Loss of power

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The motorboard gives few indications of problems to the operator, besides three LEDs and a buzzer. The most common indication of a problem is a loss of power, it also is one of the most difficult problem for a motorboard owner to diagnose.

Low battery

See also Battery troubleshooting guide and Battery charger information

A obvious cause of low or slow performance is simply a low-level battery charge, even if the GREEN indicator light is illuminated. The YELLOW and RED leds do not light until the batter is almost completely discharged. You will notice significant degredation in performance long before that point.

Another cause is a poorly charged battery due to a malfunctioning battery charger. The battery charger has an automatic cut off mechanism to prevent overcharging. It seems that this mechanism can be affected by temperature, and the charger may not charge it too cold or plugged in in the wrong order. For further information see Battery charger information.

Lastly Lead Acid and NiMH batteries need to be "conditioned" every ten charges. This involves completely draining and recharging the battery. LiIon batteries should NOT be conditioned.

Under perfect conditions, Lead Acid and NiMH batteries are rated at only about 500 cycles, or 12 months (2 rides x 20 workdays x 12 months ) of daily use. LiIon batteries are rated at 2000 or more cycles or about 4 years of daily use. Another sources says "500 - 1,000 charge cycles (depending on use, this could be 2 - 5 years)".

Worn wheel

See also Repairing a cracked, damaged or worn wheel

Because the 2000XR motorboard uses friction drive, where the motor rubs against the motor wheel, a common cause of poor performance could be that the sidewalls of your rear tire are dirty, or have been worn down by normal wear, notched or cracked because of rocks, or riding through water, or using too much power on a steep hill.

The sidewalls should be clean with a small amount rubbing alcohol before (or after) every use. If that does not remedy the situation, you can swap the front and rear wheels. After both wheels have been used in the drive system, then a new wheel must be purchased.

If you hear a persistent clicking noise coming from the rear wheel then check the rear wheel for notches chewed out by the drive spindles. The manual also says to check forground rubber “grit” similar to the residue you see from a used eraser, but I have not seen this. Instead use sand paper to smooth down edges and cracks that appear.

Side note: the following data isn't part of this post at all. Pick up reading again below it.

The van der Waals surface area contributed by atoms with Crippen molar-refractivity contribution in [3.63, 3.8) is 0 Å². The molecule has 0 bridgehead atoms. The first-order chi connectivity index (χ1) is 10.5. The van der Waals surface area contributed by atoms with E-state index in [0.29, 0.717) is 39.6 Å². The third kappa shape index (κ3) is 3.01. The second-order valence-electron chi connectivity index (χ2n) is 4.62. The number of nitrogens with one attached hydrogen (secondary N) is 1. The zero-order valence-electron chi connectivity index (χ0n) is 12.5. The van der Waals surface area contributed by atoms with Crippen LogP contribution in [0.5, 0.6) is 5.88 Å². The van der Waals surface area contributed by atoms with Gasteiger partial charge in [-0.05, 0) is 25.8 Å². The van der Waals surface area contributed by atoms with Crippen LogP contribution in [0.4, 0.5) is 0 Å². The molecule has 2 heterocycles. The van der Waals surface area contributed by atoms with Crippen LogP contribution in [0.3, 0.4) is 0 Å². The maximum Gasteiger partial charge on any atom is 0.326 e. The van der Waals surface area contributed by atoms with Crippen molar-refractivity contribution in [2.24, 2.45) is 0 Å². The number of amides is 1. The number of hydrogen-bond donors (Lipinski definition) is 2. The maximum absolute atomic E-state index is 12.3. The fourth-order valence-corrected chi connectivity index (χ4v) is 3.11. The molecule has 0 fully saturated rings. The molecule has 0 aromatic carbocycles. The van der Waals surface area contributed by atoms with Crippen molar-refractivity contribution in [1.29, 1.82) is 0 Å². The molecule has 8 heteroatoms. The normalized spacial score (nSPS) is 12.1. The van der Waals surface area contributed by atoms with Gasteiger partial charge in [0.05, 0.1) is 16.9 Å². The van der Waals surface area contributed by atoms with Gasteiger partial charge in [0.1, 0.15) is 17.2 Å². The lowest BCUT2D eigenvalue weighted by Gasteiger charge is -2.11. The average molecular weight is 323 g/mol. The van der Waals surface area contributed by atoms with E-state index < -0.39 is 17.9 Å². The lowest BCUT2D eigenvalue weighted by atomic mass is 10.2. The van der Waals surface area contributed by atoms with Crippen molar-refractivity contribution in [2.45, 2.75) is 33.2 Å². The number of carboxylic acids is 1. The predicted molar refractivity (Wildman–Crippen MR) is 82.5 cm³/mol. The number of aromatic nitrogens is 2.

Traveling with notches or cracks in the sidewalls of the rear tire may damage one or both motors. If this type of tire damage has occurred, the wheel, bearings, and spacer should be replaced immediately.

Broken bearings

The clicking noise may also be the result of a cracked wheel due to hard cornering with a heavier rider.

Loose motor connections

Dirty motor brushes

Motor controller faulty

One motor faulty

See Diagnosing motor problems

It is possible that loss of power is due to only one motor functioning. You can check if this is the case by placing the motorboard on a workbench, using a rubber band to hold down the throttle, and removing one bolt from the rear wheel. Turn on the motorboard, and press down the throttle, then spin the rear wheel until it moves by itself. Then remove the rear wheel bolt and let the rear wheel fall out. Then observe if both motors are still moving or only one. If only one is moving, then check its connections, clean its brushes, or replace it entirely.

Another possibility is one motor has reduced power output. This can be determined by placing the motorboard on a workbench and opening it up (follow ALL standard safety precautions!)[1]. For the 2000XR, remove the battery and the power switch. Turn the motor sled over and mount it on the base cavity upside with a few screws. Reconnect the power switch and the battery. Disconnect the black wire at the connector between the battery and the motor controller. Disconnect the black wires on the motors. Connect a wire between battery black wire of the battery and one of the motors. It should run at full speed. Do the same with the other motor. Observe that the "sound" and "feel" of both motors at full speed is the same. This test involves dangerously high voltages, be sure you know what you are doing and that you are qualified before trying this.

References

  1. See How to disassemble the Motorboard